• Water from the recovery buffer tank at 30c and the condensate from the flash tank and the turbine at 86.5c and 6c is pumped into the LPFS to create superheated subcritical water at 233 degree c and 30 bar pressure. It is then released back into the flash tank.

  • In this tank at 0.6 bar pressure, nearly 28% of superheated water from the LPFS flashes into steam at 86.5c which is saturated. The rest of 72% will settle as condensate at the same temperature of nearly 86.5c, which is then recirculated in the LPFS as mentioned earlier. 

  • The purpose of using a flash tank is to create the steam OUTSIDE the heat input assembly, in order to avoid giving the latent heat of fusion for its creation (which is massive, at 2256kJ/kg) and let the low atmospheric pressure do the job. Though the pressure inside the flash tank is 0.6 bar, which is ten times higher than the outside pressure of the Martian atmosphere, it is easier to maintain this on Mars than it can be on Earth. Even lower pressure such as 0.1 bar can be achieved and will create a larger fraction of flash steam, requiring even less amount of supercritical water to run the cycle but at the cost of reduction in the strength of the Venturi Effect and a cooler flashed condensate.                                  4. High Pressure Feeder System (HPFS)

  • The purpose of HPFS is to create supercritical water through isochoric heating and using it to heat the saturated flash steam from LPFS into superheated steam, and also to increase its bulk, before releasing it into the turbine through Venturi Effect.

  • The condensate from the turbine is used for the purpose of creating supercritical water as it contains little or no impurities as all.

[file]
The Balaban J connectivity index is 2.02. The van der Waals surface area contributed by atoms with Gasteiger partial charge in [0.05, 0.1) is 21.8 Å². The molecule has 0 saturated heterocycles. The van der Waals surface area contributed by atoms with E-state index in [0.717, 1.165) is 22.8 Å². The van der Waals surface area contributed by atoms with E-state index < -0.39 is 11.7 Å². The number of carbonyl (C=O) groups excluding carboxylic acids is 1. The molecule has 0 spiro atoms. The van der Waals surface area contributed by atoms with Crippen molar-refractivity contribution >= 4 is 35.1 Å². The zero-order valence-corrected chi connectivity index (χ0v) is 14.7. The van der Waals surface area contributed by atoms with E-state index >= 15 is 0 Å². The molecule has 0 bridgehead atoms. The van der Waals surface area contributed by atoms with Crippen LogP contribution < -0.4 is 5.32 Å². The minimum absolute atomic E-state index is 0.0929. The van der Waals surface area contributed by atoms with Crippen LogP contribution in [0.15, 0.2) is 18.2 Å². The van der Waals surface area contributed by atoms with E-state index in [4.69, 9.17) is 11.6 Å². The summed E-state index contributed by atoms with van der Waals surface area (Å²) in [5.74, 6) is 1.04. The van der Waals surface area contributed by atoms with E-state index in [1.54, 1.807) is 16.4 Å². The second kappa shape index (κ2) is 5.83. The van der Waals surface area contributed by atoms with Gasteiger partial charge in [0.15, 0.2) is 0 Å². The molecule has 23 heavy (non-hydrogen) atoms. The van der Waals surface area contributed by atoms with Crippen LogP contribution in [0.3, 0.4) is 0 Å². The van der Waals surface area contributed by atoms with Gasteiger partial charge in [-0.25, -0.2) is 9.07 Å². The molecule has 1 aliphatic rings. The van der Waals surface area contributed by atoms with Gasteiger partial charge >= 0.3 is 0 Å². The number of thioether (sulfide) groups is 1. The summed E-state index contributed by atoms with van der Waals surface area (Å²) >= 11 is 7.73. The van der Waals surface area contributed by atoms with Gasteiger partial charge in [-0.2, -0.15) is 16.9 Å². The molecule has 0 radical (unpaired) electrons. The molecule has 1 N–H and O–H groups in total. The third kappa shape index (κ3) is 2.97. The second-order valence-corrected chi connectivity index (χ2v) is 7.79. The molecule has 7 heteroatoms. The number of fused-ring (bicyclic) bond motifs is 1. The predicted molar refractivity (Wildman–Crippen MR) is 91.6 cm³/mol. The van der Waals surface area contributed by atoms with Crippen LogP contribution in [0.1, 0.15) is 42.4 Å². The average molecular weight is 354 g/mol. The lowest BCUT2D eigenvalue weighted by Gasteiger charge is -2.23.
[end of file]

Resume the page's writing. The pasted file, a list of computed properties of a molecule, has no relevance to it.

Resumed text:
• The water in HPFS is isochorically heated to 550c at 300 bar pressure to circumvent the pseudo-boiling phase, thus evading the need for providing latent heat of vaporization yet again. 

  • The supercritical water from LPFS is then injected into a common injector connected to the flash tank. The Venturi Effect from the injected supercritical water draws in the saturated flash steam at 0.6 bar pressure and mixes with it to create superheated steam. This superheated steam is then injected into the turbine using pressure from the HPFS at 300 bar.


5. The Turbine

  • Superheated steam at 195c and 2 bar pressure is released into the high pressure turbine housing.

  • The turbine is initially maintained at Martian atmospheric pressure of < 1kPa. The superheated steam adiabatically expands towards the low pressure turbine housing as in any steam turbine. This expansion of steam generates a flow which in turns moves the turbine blades at high speed.

  • As the steam moves through the turbine, it starts to cool down and a part of it continues to condense into water droplets. 

  • The expansion and flow of the steam continues towards the low pressure turbine assembly until it reaches the end of the turbine assembly at 0.01 bar (1kPa) and 7 degree c.

  • In a sealed assembly, this process of steam expansion and flow will eventually stall.

  • On Earth, in order to achieve a partial-vacuum (0.1 bar or 10kPa), a surface condenser is attached which further cools down the steam in a diabatic process through heat loss to the tubes with flowing water in them, carrying and rejecting heat to the external heat sink in the process. This rejected heat can be up to 40-50% of the total energy of the inlet steam.